A trip to Oregon with ox teams was at the time a new experiment, and was exceedingly severe upon the temper and endurance of people. It was one of the most conclusive tests of character, and the very best school in which to study human nature. Before the trip terminated, people acted upon their general principles, and threw off all disguises. It was not that the trip was beset with great perils, for we had no war with the Indians, and no stock stolen by them. But there were ten thousand little vexations continually occurring, which could not be foreseen before they occurred, nor fully remembered when past, but were keenly felt when passing. At one time an ox would be missing, at another time a mule, and then a struggle for the best encampment, and for a supply of wood and water; and, in these struggles, the worst traits of human nature were displayed, and there was no remedy but patient endurance. --- Peter Burnett, 1843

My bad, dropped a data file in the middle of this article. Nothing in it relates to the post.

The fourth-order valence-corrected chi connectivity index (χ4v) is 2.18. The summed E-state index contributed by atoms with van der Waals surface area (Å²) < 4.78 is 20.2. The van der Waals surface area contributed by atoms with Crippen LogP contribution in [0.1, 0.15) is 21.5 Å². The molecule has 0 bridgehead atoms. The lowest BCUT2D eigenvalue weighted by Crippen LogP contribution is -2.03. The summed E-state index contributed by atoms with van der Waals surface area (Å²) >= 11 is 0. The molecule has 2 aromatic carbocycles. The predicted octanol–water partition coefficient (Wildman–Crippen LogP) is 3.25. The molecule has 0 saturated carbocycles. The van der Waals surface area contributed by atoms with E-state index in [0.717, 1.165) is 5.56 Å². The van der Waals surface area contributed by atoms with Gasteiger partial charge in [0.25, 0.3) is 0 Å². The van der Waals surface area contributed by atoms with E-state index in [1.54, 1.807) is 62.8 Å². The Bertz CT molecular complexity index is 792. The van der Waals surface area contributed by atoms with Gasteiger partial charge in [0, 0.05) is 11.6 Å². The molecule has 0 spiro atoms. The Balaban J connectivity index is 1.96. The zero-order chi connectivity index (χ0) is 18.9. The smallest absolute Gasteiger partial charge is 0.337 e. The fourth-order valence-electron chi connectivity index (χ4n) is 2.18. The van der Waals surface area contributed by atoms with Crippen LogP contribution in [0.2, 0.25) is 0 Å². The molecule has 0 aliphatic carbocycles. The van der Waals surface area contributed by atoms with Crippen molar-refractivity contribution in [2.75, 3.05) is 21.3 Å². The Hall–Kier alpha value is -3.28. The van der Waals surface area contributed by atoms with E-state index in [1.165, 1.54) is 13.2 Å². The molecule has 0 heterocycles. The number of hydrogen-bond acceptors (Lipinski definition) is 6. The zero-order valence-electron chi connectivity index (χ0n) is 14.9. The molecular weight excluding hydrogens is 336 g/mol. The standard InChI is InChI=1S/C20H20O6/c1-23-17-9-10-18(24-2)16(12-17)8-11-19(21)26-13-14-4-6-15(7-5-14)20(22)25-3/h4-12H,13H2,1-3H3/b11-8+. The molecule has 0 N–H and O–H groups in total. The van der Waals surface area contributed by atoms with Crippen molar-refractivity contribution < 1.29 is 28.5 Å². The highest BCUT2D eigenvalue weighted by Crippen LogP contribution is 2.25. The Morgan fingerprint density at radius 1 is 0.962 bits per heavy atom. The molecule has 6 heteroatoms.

The stories of the travelers continued as they left Johnson County southwest on the Santa Fe Trail or west on the Oregon-California Trail. Travelers considered Johnson County a training ground where novices could look for assistance from experienced travelers passing by.
In case of a total catastrophe, “civilization” was within a few days’ travel. The writings of many emigrants were at first filled with excitement and much enthusiasm, a tone that changed dramatically as they continued on the difficult journey across the continent.
Despite the hardships to come, these early experiences on the overland trails in Johnson County are remembered not only within traveler’s journals, but also in the places they traversed so long ago. Their experiences will remain forever etched in the landscapes of Johnson County.